UBC engineers develop cheap, hand-held biochemistry lab

Novel ink-and-paper-based lab-on-a-chip turns smartphone into portable biohazard and blood work-up analyzer.

0 January 21, 2015
by Design Engineering staff

UBC’s smartphone lab prototype with, from left, Engineering Instructor Ali Ahmadi, PhD Candidate Mohamed Yafia Salem, Assoc. Prof. Homayoun Najjaran, and mechanical engineering student Jessica Van Brummelen.

UBC’s smartphone lab prototype with, from left, Engineering Instructor Ali Ahmadi, PhD Candidate Mohamed Yafia Salem, Assoc. Prof. Homayoun Najjaran, and mechanical engineering student Jessica Van Brummelen.

Engineers at the University of British Columbia’s Okanagan campus have developed a hand-sized biochemistry laboratory capable of detecting infectious diseases in microscopic drops of blood or the presence of chemical weapons and other biohazards.

Housed in a 3D printed enclosure, the small device integrates with a common smartphone to form an inexpensive and portable testing device that could be used in remote or resource-limited areas.

“It’s of great interest for use in places that do not have infrastructure for accurate testing in a timely fashion,” says UBC professor, Homayoun Najjaran, founder and principal investigator of the Advanced Control and Intelligent Systems (ACIS) Lab. “To make it really valuable, you want to be able to put the laboratory at the point of care, and this system will do just that.”

The system uses several technologies developed by the (ACIS) lab. Foremost among them is a digital microfluidic processor (i.e. lab-on-a-chip) that precisely controls electrical fields to move sample droplets in and around a chip.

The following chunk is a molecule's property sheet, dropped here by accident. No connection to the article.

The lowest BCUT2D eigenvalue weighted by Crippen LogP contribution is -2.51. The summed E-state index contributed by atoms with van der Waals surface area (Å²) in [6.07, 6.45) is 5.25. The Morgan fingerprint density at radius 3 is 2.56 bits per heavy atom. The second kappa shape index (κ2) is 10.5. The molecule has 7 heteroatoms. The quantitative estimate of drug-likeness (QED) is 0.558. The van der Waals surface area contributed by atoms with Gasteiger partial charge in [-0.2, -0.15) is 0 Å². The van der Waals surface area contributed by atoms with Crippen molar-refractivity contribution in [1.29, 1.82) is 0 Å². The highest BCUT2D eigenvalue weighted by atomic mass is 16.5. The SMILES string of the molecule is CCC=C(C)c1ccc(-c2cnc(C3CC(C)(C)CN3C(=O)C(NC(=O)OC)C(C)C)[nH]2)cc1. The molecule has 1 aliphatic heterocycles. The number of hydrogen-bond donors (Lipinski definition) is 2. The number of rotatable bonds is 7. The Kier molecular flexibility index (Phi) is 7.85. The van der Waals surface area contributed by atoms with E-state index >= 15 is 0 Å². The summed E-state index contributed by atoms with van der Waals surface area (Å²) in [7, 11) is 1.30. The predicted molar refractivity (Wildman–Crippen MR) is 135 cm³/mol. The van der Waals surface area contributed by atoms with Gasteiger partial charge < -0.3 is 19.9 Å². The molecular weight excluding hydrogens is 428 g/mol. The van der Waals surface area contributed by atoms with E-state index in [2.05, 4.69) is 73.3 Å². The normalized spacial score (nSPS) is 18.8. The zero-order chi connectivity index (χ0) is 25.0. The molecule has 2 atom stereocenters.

Typically, such chips are fabricated on glass wafers and cost $5 apiece. In contrast, the UBC team’s lab-on-a-chip — developed in consultation with UBC professor of printmaking Briar Craig — uses conductive ink screen-printed onto paper. This allows several yards of the paper chips to be printed quickly and thereby reduces the price per chip. According to Najjaran, hundreds of the paper chips can be manufactured for $5. In total, he says the cost of the entire laboratory could be less than $100, potentially.

In addition to the chip, Najjaran’s engineering team also developed the lab’s electronics. A rechargeable 3.7-volt battery supplies enough power to manipulate the droplets of sample fluid. The device is monitored and controlled via Bluetooth wireless commands from a smartphone.

Presently, the device is simply a working prototype but researchers are seeking an industry partner so they can refine the technology for commercialization. In addition, the team is working with colleagues at UBC, McGill University and other institutions — including Canada’s National Design Network — to develop applications for the device.

Funding was provided by the Canada Foundation for Innovation (CFI) and the Natural Sciences and Engineering Research Council (NSERC). The research also used UBC Okanagan’s Applied Micro- and Nanosystems Facility, a laboratory supported by Western Economic Diversification Canada.
www.ubc.ca


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